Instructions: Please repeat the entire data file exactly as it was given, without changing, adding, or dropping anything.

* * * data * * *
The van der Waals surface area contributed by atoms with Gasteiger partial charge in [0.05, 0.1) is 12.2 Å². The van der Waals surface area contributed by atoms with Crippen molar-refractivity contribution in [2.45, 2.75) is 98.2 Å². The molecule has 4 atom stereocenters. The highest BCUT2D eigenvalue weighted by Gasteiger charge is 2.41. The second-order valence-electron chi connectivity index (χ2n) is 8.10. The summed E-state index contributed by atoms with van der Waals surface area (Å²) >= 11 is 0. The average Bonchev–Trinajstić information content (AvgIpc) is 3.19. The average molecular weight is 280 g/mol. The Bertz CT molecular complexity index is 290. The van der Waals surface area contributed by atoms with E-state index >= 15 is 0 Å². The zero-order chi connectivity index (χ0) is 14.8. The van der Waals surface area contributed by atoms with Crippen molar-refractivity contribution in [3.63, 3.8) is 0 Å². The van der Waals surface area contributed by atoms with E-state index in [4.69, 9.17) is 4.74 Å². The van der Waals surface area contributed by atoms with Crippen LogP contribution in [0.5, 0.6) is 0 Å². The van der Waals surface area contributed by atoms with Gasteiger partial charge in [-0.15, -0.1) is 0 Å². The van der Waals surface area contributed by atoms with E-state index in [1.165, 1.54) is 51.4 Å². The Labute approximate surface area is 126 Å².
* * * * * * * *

The van der Waals surface area contributed by atoms with Gasteiger partial charge in [0.05, 0.1) is 12.2 Å². The van der Waals surface area contributed by atoms with Crippen molar-refractivity contribution in [2.45, 2.75) is 98.2 Å². The molecule has 4 atom stereocenters. The highest BCUT2D eigenvalue weighted by Gasteiger charge is 2.41. The second-order valence-electron chi connectivity index (χ2n) is 8.10. The summed E-state index contributed by atoms with van der Waals surface area (Å²) >= 11 is 0. The average Bonchev–Trinajstić information content (AvgIpc) is 3.19. The average molecular weight is 280 g/mol. The Bertz CT molecular complexity index is 290. The van der Waals surface area contributed by atoms with E-state index >= 15 is 0 Å². The zero-order chi connectivity index (χ0) is 14.8. The van der Waals surface area contributed by atoms with Crippen molar-refractivity contribution in [3.63, 3.8) is 0 Å². The van der Waals surface area contributed by atoms with E-state index in [4.69, 9.17) is 4.74 Å². The van der Waals surface area contributed by atoms with Crippen LogP contribution in [0.5, 0.6) is 0 Å². The van der Waals surface area contributed by atoms with Gasteiger partial charge in [-0.15, -0.1) is 0 Å². The van der Waals surface area contributed by atoms with E-state index in [1.165, 1.54) is 51.4 Å². The Labute approximate surface area is 126 Å².